In Killer Whales and Humans, Older Moms May Be Best

Killer whale mothers give birth to one calf about every 5 years. Their gestation period ranges from 15 to 18 months. (Image credit: stock.xchng)

Killer whales that are nearing menopause make the best moms, a new study finds. This could be the case among humans, though it's less clear. Killer whales (Orcinus orca) are extremely long-lived marine mammals. While males can live as many as 50 years, female killer whales can live much longer — scientists have even found one female that is thought to be more than 90. Females can have their first calves (as baby killer whales are called) as early as age 10, and can continue having offspring until their early 40s, when menopause can start to kick in. Just as in humans, menopause ends a female killer whale's ability to reproduce. Just why humans, whales and other mammals have evolved this trait is unknown. Some scientists think menopause could simply be due to physiological deterioration that comes with age, while others think it could increase the fitness of older females. Eric Ward of the Northwest Fisheries Science Center in Seattle and a team of researchers studied killer whales living off the coasts of Washington and British Columbia, Canada, to see what benefits menopause might have on females, including on their calf-rearing abilities. Older is better The researchers used 30 years of data collected by the Center for Whale Research and Canada's Department of Fisheries and Oceans that includes information on all of the whales living in the area. "During annual photographic surveys, nearly every individual in the population has been recorded. Each animal has unique pigmentation, scars, and fin shapes, allowing us to track the survival and reproductive performance of each female over time," Ward said. The researchers didn't find any direct benefit of menopause for mothers (or grandmothers), but they did find an impact on the survival of calves: Calves born to older mothers had a 10 percent higher survival rate than other calves. "We found that the oldest mothers may also be the best mothers," Ward said. "Older females may be more successful in raising young because of maternal experience, or they may allocate more effort to their offspring relative to younger females," which are splitting their attention between their calves and mating. The results of the research, which was partially funded by the National Research Council, were detailed in the Feb. 3 issue of the online journal Frontiers in Zoology. The researchers also found that 3-year-old killer whales may benefit from helpful grandma whales; studies of humans have also shown a positive grandmother effect on newly-weaned infants, the researchers said in their study. Biology and sociology Human females of course also become infertile once they reach menopause, but their ability to bring a pregnancy to term and have a healthy baby can be affected long before that, as problems in the reproductive system can begin to accumulate after about age 40. "Biologically you've got a pretty sharp ceiling," said retired sociologist John Mirowski, formerly of the University of Texas, Austin. Mirowski was not involved in the new whale study. But a mom's age isn't the only factor that affects the health and development of her children. "There's a tradeoff between biology and sociology," Mirowski told LiveScience. And for child-rearing socially speaking, "the later the better," Mirowski said. Older women are more likely to have careers and college degrees, which means they've had "time to develop personally," which can contribute to the quality of a marriage and the economic stability of a household, all of which can have a positive impact on a child. When biological and sociological factors are taken into account, there's a "just right" age range of about 25 to 35 or 40 where there is minimum risk to the mother and baby and maximum benefit, Mirowski said. Though that doesn't mean that older women can't have healthy children, or that "we can't push that ceiling back," he added.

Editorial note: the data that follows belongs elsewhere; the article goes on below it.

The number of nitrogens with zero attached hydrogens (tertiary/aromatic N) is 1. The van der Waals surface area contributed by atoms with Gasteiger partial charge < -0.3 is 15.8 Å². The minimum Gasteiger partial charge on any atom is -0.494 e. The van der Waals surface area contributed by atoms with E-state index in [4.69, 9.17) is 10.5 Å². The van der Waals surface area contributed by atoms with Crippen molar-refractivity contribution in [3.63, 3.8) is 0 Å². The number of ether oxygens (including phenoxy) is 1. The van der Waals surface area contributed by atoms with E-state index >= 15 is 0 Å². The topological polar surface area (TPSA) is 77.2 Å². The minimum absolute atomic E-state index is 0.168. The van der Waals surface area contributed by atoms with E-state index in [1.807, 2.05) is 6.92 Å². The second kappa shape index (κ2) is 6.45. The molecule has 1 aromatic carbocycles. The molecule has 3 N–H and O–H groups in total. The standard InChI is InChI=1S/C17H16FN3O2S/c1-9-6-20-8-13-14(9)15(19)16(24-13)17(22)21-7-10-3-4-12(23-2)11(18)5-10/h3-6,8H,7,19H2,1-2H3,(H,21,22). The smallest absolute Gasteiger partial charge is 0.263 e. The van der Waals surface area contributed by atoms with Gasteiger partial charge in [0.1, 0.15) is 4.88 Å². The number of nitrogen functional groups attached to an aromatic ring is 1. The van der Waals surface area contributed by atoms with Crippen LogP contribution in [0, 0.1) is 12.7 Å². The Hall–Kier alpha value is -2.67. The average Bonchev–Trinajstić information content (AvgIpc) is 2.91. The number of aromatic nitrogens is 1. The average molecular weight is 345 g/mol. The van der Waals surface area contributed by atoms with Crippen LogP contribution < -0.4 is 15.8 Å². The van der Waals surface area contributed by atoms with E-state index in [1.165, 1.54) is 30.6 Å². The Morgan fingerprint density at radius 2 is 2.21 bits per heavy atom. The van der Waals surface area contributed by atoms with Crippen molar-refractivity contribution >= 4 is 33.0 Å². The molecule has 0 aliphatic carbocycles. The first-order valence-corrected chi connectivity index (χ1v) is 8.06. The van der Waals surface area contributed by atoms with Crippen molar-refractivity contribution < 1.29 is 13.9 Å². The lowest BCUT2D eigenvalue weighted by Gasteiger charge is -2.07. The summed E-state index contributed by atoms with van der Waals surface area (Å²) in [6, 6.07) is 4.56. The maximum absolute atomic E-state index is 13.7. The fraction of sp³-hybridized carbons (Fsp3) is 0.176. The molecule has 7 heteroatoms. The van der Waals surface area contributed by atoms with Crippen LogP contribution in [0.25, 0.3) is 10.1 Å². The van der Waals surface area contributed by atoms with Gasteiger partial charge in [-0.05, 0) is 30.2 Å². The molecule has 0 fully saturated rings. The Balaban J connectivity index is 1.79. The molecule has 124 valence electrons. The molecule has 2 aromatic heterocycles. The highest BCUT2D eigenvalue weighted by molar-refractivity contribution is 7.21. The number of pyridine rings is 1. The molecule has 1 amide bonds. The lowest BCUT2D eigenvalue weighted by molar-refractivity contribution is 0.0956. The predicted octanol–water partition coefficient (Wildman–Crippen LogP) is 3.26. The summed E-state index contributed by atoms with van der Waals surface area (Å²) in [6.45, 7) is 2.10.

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Andrea Thompson
Live Science Contributor

Andrea Thompson is an associate editor at Scientific American, where she covers sustainability, energy and the environment. Prior to that, she was a senior writer covering climate science at Climate Central and a reporter and editor at Live Science, where she primarily covered Earth science and the environment. She holds a graduate degree in science health and environmental reporting from New York University, as well as a bachelor of science and and masters of science in atmospheric chemistry from the Georgia Institute of Technology.